Does being a man make grieving easier? Before passing a verdict, read the book, there’s more to just being a widower in George Baxter.



Thank you to Macmillan for the review copy.


You can follow Abi on Twitter: @AbiWriterOliver

Thursday, 10 August 2017

A Conversation with Ruth Hogan

Photo courtesy of Ben Croker
Ruth Hogan was born in Bedford. Like many authors she has been an avid reader since childhood and went on to study English and Drama at Goldsmith’s College, University of London. She then took a job in Human Resources for a government department. 

Although Ruth enjoyed writing it was only when a car accident left her unable to work full-time that she began to write more seriously. 
It was all going well until 2012 when Ruth got Cancer – which she describes as ‘bloody inconvenient’. When chemo kept her up all night she passed the time writing and the result was her debut novel.

The Keeper of Lost Things was published in January 2017.

Once a celebrated author of short stories now in his twilight years, Anthony Peardew has spent half his life collecting lost objects, trying to atone for a promise broken many years before.


Realising he is running out of time, he leaves his house and all its lost treasures to his assistant Laura, the one person he can trust to fulfil his legacy and reunite the thousands of objects with their rightful owners.

But the final wishes of the 'Keeper of Lost Things' have unforeseen repercussions which trigger a most serendipitous series of encounters...



“Heartwarming and engaging from the start.a mysterious, ghostly, magical love story with some really wonderful characters and a brilliant premise” - The Bookbag

We wish to thank Ruth for taking part in our Conversation and wish her a huge success with her first novel and all the best in her future writing career.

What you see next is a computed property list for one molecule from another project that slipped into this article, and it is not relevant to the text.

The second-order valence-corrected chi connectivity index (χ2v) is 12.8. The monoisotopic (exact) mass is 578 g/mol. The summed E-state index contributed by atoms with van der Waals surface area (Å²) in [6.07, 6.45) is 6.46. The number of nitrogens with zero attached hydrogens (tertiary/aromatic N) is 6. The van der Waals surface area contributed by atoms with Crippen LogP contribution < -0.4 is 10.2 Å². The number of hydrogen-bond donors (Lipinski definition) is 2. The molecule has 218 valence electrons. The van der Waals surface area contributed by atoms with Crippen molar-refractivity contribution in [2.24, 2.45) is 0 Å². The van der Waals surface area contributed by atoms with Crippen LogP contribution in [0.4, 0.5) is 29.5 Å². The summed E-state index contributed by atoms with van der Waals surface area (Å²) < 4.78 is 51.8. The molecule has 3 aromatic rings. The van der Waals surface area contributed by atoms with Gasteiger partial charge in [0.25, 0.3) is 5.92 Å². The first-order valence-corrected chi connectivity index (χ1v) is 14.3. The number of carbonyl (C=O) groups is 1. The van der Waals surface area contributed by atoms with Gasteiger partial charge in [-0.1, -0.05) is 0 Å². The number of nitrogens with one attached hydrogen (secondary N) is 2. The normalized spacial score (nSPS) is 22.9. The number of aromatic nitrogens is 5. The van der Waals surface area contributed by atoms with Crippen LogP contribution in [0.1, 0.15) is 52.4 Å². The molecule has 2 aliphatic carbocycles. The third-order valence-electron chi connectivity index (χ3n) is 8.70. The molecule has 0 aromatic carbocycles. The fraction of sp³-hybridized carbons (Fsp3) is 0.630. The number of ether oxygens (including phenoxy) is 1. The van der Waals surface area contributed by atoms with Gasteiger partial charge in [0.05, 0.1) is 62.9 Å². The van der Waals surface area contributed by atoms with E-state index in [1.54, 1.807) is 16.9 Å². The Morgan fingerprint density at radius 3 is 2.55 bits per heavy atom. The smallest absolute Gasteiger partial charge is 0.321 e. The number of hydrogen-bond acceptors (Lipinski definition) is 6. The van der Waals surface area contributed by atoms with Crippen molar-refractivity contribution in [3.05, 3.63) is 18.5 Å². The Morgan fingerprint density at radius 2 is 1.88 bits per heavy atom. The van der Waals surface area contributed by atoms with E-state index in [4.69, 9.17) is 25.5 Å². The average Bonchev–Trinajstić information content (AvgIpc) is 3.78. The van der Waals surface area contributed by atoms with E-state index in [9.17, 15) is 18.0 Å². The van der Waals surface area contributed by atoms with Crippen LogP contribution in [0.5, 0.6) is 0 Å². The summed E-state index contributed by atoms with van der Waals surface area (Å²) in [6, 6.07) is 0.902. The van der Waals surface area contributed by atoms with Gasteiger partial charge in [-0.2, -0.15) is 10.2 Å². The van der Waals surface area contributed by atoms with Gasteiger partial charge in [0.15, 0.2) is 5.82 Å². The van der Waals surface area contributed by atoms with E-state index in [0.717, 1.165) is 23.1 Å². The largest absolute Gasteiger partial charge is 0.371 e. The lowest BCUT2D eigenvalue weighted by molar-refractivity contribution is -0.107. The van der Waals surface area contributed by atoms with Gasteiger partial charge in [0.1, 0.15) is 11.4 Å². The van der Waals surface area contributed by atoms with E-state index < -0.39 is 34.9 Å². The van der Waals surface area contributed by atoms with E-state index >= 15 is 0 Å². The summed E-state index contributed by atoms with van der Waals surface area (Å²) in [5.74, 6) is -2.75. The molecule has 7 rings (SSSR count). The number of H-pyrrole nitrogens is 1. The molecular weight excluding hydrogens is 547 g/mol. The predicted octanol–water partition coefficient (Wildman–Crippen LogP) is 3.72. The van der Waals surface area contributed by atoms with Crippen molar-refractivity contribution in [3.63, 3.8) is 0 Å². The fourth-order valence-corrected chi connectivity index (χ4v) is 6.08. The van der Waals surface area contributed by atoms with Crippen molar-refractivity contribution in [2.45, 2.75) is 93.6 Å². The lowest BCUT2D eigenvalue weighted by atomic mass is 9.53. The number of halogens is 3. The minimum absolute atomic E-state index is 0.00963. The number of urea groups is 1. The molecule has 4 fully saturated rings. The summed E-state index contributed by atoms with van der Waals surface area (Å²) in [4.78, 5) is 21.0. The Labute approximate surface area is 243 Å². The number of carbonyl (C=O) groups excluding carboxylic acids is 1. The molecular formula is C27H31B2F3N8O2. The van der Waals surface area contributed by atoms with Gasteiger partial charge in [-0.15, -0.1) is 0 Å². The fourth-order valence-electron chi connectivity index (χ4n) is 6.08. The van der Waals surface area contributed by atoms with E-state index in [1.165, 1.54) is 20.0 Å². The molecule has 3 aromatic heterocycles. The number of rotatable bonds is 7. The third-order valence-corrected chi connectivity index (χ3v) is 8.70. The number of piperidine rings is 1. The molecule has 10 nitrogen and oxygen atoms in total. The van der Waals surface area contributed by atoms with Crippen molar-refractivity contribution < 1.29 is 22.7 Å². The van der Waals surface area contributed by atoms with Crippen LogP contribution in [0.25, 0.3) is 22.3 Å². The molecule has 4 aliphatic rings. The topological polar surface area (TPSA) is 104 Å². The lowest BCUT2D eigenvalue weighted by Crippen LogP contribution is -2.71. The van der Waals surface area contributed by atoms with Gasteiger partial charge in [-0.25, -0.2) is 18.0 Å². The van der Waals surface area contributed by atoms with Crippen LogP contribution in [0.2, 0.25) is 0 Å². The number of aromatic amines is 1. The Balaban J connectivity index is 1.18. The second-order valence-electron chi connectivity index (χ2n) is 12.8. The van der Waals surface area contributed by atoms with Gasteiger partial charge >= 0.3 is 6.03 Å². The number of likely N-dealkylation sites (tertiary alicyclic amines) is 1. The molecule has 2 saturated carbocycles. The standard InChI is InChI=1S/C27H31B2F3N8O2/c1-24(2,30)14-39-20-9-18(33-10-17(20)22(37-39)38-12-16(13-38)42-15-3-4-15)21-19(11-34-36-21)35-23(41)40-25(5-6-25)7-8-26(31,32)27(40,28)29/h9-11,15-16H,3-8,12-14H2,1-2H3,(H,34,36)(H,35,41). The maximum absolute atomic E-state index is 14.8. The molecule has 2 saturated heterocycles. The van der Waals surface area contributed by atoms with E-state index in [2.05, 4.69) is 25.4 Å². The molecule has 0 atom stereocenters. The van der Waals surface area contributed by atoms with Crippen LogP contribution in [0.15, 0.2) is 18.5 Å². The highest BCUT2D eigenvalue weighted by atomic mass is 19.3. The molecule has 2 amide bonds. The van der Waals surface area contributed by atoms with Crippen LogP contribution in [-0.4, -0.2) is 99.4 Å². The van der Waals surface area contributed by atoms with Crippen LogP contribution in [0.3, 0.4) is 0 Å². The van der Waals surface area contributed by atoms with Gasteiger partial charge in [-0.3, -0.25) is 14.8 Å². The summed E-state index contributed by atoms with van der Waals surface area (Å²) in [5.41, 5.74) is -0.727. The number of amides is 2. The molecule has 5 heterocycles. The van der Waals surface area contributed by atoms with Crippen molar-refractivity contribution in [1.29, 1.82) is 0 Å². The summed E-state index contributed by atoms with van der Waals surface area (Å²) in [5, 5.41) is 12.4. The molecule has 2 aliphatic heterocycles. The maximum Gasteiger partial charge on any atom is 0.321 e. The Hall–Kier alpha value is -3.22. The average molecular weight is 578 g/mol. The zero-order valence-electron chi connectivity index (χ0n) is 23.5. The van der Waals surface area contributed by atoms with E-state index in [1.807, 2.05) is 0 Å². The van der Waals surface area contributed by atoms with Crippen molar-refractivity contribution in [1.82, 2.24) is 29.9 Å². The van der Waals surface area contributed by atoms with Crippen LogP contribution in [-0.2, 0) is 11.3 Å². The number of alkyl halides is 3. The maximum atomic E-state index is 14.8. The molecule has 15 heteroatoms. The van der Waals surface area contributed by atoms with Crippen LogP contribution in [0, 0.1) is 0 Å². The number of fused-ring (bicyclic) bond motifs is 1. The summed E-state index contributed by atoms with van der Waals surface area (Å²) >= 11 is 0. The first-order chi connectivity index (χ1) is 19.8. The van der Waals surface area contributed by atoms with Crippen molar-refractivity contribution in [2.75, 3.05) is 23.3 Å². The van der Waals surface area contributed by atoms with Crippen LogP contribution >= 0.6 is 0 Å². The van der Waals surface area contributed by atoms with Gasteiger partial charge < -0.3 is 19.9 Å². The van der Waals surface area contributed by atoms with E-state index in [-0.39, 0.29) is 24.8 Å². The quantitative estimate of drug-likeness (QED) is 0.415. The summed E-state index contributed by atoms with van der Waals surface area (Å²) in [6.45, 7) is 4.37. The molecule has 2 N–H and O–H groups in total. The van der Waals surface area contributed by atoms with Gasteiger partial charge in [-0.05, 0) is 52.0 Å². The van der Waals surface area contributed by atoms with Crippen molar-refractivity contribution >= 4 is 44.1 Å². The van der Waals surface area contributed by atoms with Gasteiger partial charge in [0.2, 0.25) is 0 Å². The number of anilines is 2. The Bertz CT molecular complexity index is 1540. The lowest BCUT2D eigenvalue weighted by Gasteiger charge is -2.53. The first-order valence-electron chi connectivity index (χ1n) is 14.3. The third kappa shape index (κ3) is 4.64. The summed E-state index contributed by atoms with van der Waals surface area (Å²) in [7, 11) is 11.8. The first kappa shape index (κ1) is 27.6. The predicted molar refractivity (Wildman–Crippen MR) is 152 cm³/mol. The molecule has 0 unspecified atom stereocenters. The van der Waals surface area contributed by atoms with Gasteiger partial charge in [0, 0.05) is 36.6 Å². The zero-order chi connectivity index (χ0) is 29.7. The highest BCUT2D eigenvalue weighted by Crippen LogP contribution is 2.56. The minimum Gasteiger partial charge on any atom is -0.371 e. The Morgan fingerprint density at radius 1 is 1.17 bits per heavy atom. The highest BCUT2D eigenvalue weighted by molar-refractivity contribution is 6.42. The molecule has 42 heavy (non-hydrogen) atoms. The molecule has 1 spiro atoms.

Tell us of your journey as a writer

If you’d asked me when I was about six what I wanted to be, I would have said a vet. I had no talent for or interest in the sciences that were required, and no understanding of the years of study it would take. I just loved animals and wanted to make them better. As I grew older and wiser and developed an intense dislike for my chemistry teacher, I moved on to plan b. I’d always loved books, and my parents taught me to read before I started school. From my love of reading, came a love of writing and I decided that I would do something with English. I would be creative and mysterious, henna my hair, and wear strange and exotic outfits. And I did. For the whole three years that I was at Goldsmiths College studying English and Drama. Then I came home, married and got a ‘proper’ job. My career in local government took off and I was rapidly promoted. But then, in my early thirties, I had a car accident that left me with chronic back problems and unable to work full-time. But eventually I came to realise that the accident had given me the opportunity to resurrect the dream I’d had at university of ‘doing something with English’. I got a part-time job to pay the bills and I began to write. 

How do you see your role as a writer and what do you like most about it?

As a writer, I see my role as a story-teller. But I don’t just want to tell the stories, I want to draw the reader completely into the world where my characters live. One of the things I love most about it is finding fresh and original ways of saying things. English is such a rich language, but it is easy to become lazy and use the same tired descriptions and clich├ęs. I can while away hours poring over words in a dictionary!